The Depression had Shirley Temple. This recession has … Kim Kardashian? Maybe every downturn gets the distraction it deserves. This has to be filed under the good news/bad news category: New figures are out showing that advertising has picked up at many magazines, among the industries hit hard by the recession, after steep declines in the past couple of years. But it's not all magazines. While newsstand mainstays like Newsweek and Forbes continued to struggle, particularly big jumps in ad pages came in the category of celebrity mags, those breathless trackers of the stars in all their dating, divorcing, drunken-driving glory.
BUSINESS
By John M. Moran The Hartford Courant | July 18, 2004
To get a briefing on what's moving the market -- while the market is still moving -- surf on over to Briefing.com. There you'll find free access to several real-time news sources in the Silver Index. You might start with the Page 1 briefing, which offers a daily summary of stock and financial trends before the market opens. As the day continues, check on Stock Market Update, which takes a look at Wall Street trends every half hour. Bond Market Update does the same for investors in the credit markets.
NEWS
By Dan Fesperman and Laurie Willis and Dan Fesperman and Laurie Willis,SUN STAFF | May 23, 2004
Sierra Swann well knows of the various addictions that play out in the neighborhood near the corner of Boone Street and East 20th, a grim place where heroin and cocaine are available curbside beneath the blank stares of boarded-up windows. She watched a drug habit torment her mother to the point that she and five siblings were placed in foster homes by the time she was 13. But the fixation that brought Swann back to these streets time and time again was of a different sort, according to friends and family.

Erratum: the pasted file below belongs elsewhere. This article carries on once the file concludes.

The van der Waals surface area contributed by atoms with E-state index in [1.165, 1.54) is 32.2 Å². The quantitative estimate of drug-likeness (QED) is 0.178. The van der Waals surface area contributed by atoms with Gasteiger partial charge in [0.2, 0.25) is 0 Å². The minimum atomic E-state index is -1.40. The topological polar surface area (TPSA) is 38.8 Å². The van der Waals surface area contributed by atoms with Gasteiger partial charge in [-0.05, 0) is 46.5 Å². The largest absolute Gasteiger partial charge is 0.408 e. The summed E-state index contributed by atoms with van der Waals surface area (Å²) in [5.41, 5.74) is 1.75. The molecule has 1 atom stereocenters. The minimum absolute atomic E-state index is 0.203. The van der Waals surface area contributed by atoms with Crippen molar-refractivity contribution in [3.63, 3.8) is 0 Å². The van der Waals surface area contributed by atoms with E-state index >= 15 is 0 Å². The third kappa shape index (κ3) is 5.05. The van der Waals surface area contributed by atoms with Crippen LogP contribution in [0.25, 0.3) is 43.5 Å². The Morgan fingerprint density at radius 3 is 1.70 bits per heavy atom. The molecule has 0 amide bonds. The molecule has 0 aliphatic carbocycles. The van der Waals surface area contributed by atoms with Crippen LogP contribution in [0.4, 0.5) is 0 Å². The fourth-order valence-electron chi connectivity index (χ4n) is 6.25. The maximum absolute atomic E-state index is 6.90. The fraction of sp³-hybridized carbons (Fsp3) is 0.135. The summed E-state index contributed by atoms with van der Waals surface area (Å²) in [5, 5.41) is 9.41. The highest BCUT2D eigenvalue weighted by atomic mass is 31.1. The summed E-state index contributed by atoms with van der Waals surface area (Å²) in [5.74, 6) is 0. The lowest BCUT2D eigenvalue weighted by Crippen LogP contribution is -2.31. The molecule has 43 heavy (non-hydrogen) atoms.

BUSINESS
By John M. Moran The Hartford Courant | July 18, 2004
To get a briefing on what's moving the market -- while the market is still moving -- surf on over to Briefing.com. There you'll find free access to several real-time news sources in the Silver Index. You might start with the Page 1 briefing, which offers a daily summary of stock and financial trends before the market opens. As the day continues, check on Stock Market Update, which takes a look at Wall Street trends every half hour. Bond Market Update does the same for investors in the credit markets.
FEATURES
By Michael Sragow and Michael Sragow,SUN MOVIE CRITIC | February 13, 2002
We already know who the biggest winner will be on Oscar night. His name is Sidney Poitier. On Jan. 24, the Academy of Motion Pictures Arts and Sciences announced that Poitier would be given a special Oscar "for his extraordinary performances and unique presence on the screen" and for his "dignity, style and intelligence" as a representative of the movie industry. Poitier is the only African-American ever to receive an Academy Award in a lead acting category, when he took home a Best Actor Oscar in 1964 for Lilies of the Field.
NEWS
By Gady A. Epstein and Gady A. Epstein,SUN FOREIGN STAFF | September 28, 2003
BEIJING - Just before Hu Shuli finished a journalism fellowship at Stanford University eight years ago and returned to China, a retired journalism professor kindly advised her that she should consider staying in America, where the rules of the system actually allow reporters to do their jobs. "He said that in China, being a journalist, maybe you can never reach the international [standard]," says Hu, 50. She decided to see whether she could do just that, setting a goal that seemed nearly unattainable in China: "You should write some news that you really consider is news."
FEATURES
By Michael Sragow and Michael Sragow,SUN MOVIE CRITIC | February 13, 2002
We already know who the biggest winner will be on Oscar night. His name is Sidney Poitier. On Jan. 24, the Academy of Motion Pictures Arts and Sciences announced that Poitier would be given a special Oscar "for his extraordinary performances and unique presence on the screen" and for his "dignity, style and intelligence" as a representative of the movie industry. Poitier is the only African-American ever to receive an Academy Award in a lead acting category, when he took home a Best Actor Oscar in 1964 for Lilies of the Field.
Baltimore Sun Articles
|
|
|
Please note the green-lined linked article text has been applied commercially without any involvement from our newsroom editors, reporters or any other editorial staff.